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© 2014 by Pearson Higher Education, Inc Upper Saddle River, New Jersey All Rights Reserved HLTH 300 Biostatistics for Public Health Practice, Raul Cruz-Cano, Ph.D. 4/14/2014, Spring 2014 Fox/Levin/Forde, Elementary Statistics in Social Research, 12e Chapter 8: Analysis of Variance 1

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© 2014 by Pearson Higher Education, Inc Upper Saddle River, New Jersey All Rights Reserved Understand the logic of analysis of variance Understand and calculate the sum of squares Understand and calculate the mean square Understand and calculate the F ratio Conduct a multiple comparison of means to determine where a significant difference lies CHAPTER OBJECTIVES Understand the requirements for using the F ratio

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Understand the logic of analysis of variance Learning Objectives After this lecture, you should be able to complete the following Learning Outcomes 8.1

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Comparing More than Two Groups 8.1 Multiple t Ratios Analysis of Variance vs. Combing t ratios increases the chance of making a Type I error A single overall decision as to whether a significant difference exists

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The Logic of Analysis of Variance 8.1

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Figure 8.1

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8.1 Figure 8.2

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The Logic of Analysis of Variance 8.1

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Understand and calculate the sum of squares Learning Objectives After this lecture, you should be able to complete the following Learning Outcomes 8.2

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10 The sum of squared deviations from the mean Total sum of squares Between-group sum of squares Within-group sum of squares The Sum of Squares Definitional FormulasComputational Formulas

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Understand and calculate the mean square Learning Objectives After this lecture, you should be able to complete the following Learning Outcomes 8.3

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12 The value of the sum of squares grows as variation and sample size increase The mean square (or variance) controls for these influences The Mean Square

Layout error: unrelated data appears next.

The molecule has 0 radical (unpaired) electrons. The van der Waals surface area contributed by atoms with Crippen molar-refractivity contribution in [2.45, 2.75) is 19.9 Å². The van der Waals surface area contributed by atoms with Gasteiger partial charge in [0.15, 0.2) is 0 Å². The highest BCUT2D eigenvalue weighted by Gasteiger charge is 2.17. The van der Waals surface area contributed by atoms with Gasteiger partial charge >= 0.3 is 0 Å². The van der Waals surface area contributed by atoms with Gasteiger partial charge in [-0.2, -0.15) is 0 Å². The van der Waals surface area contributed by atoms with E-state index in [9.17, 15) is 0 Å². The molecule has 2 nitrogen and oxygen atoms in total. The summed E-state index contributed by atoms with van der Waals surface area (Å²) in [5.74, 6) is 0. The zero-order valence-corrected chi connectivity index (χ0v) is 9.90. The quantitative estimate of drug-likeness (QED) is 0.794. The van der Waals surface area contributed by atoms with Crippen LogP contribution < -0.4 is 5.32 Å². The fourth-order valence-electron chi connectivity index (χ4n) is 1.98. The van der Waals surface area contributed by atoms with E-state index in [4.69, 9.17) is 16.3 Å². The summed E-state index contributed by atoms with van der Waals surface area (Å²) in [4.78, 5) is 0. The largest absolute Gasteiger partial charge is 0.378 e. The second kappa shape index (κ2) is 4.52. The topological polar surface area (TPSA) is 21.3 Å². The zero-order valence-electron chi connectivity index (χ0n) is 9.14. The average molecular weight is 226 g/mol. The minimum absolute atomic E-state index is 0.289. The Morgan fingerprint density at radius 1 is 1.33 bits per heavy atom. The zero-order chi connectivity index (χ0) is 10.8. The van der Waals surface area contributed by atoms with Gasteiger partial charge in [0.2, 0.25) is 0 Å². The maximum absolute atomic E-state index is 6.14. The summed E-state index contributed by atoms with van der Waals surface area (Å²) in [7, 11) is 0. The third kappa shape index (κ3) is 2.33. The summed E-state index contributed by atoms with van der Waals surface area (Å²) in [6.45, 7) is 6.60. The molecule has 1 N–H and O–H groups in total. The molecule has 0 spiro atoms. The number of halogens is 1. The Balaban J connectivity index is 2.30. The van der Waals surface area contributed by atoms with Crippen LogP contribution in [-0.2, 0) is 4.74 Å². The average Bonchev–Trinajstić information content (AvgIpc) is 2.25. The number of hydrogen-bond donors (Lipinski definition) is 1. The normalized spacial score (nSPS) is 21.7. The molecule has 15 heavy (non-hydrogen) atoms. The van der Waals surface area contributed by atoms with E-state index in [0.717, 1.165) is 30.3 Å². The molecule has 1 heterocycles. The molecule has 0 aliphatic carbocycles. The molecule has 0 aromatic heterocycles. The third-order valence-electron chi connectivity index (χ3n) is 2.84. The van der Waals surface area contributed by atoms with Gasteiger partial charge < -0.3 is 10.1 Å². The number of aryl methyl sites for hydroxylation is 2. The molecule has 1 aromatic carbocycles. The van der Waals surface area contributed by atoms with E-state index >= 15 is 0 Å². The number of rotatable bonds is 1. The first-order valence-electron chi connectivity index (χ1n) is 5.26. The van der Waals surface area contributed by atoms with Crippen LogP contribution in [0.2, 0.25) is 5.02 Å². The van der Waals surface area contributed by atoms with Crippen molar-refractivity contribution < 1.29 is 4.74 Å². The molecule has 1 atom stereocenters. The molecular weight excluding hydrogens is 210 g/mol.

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Understand and calculate the F ratio Learning Objectives After this lecture, you should be able to complete the following Learning Outcomes 8.4

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14 A comparison of the variation between groups and variation within groups It must be evaluated for significance – The larger the F ratio, the more likely it is to be statistically significant – Interpret the F ratio with Table D in Appendix C (pages ) The F ratio

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8.4 Table 8.4

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Conduct a multiple comparison of means to determine where a significant difference lies Learning Objectives After this lecture, you should be able to complete the following Learning Outcomes 8.5

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17 A significant F ratio does not tell us where the difference lies We can use Tukey’s Honesty Significant Difference (HSD) to determine this Allows for a comparison of any two means against HSD Takes into account Type I error A Multiple Comparison of Means A set of several t-test are also acceptable but take more time Now just compare the values of the difference between each pair of means and HSD. A difference is significant if it is greater than the HSD (Page 556)

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Understand the requirements for using the F ratio Learning Objectives After this lecture, you should be able to complete the following Learning Outcomes 8.6

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Requirements for Using the F Ratio 8.6 A Comparison between Three or More Independent Means Interval Data Random Sampling A Normal Distribution Equal Variances

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Example 20 Problem Problem 37

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Homework 21 Chapter 8 Problems: 28 and Also Chapter 7 Problem 42

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Exam #2 22 Confidence Intervals Hypothesis Testing (two-sided only) ANOVA I’ll give you some statistics

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© 2014 by Pearson Higher Education, Inc Upper Saddle River, New Jersey All Rights Reserved Analysis of variance examines the variance between and within groups to determine if a significant difference exists The sum of squares examines the total deviation, the between- group deviation and the within-group deviation The mean square controls for the increase in the sum of squares that naturally occurs as variation and sample size increase The F ratio compares variation between groups and variation within groups CHAPTER SUMMARY Tukey’s HSD is used to determine where a significant difference lies once a significant F ratio has been found There are several requirements that must be met in order to conduct an analysis of variance test

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